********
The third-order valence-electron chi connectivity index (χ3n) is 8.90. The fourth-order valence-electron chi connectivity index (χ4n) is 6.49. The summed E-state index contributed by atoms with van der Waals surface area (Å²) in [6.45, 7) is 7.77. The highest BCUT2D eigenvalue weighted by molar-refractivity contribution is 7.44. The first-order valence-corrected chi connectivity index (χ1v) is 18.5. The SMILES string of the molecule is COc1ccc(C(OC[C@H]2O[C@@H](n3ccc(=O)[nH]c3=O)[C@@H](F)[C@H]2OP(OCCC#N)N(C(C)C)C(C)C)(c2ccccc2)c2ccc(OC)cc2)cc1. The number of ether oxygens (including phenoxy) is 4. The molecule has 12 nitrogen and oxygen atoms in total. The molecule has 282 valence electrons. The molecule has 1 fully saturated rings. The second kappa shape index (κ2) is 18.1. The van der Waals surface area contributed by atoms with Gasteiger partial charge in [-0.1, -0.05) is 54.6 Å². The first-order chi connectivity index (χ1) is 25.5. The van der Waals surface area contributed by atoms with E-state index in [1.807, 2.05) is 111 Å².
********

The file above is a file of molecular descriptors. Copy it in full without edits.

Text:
The third-order valence-electron chi connectivity index (χ3n) is 8.90. The fourth-order valence-electron chi connectivity index (χ4n) is 6.49. The summed E-state index contributed by atoms with van der Waals surface area (Å²) in [6.45, 7) is 7.77. The highest BCUT2D eigenvalue weighted by molar-refractivity contribution is 7.44. The first-order valence-corrected chi connectivity index (χ1v) is 18.5. The SMILES string of the molecule is COc1ccc(C(OC[C@H]2O[C@@H](n3ccc(=O)[nH]c3=O)[C@@H](F)[C@H]2OP(OCCC#N)N(C(C)C)C(C)C)(c2ccccc2)c2ccc(OC)cc2)cc1. The number of ether oxygens (including phenoxy) is 4. The molecule has 12 nitrogen and oxygen atoms in total. The molecule has 282 valence electrons. The molecule has 1 fully saturated rings. The second kappa shape index (κ2) is 18.1. The van der Waals surface area contributed by atoms with Gasteiger partial charge in [-0.1, -0.05) is 54.6 Å². The first-order chi connectivity index (χ1) is 25.5. The van der Waals surface area contributed by atoms with E-state index in [1.807, 2.05) is 111 Å².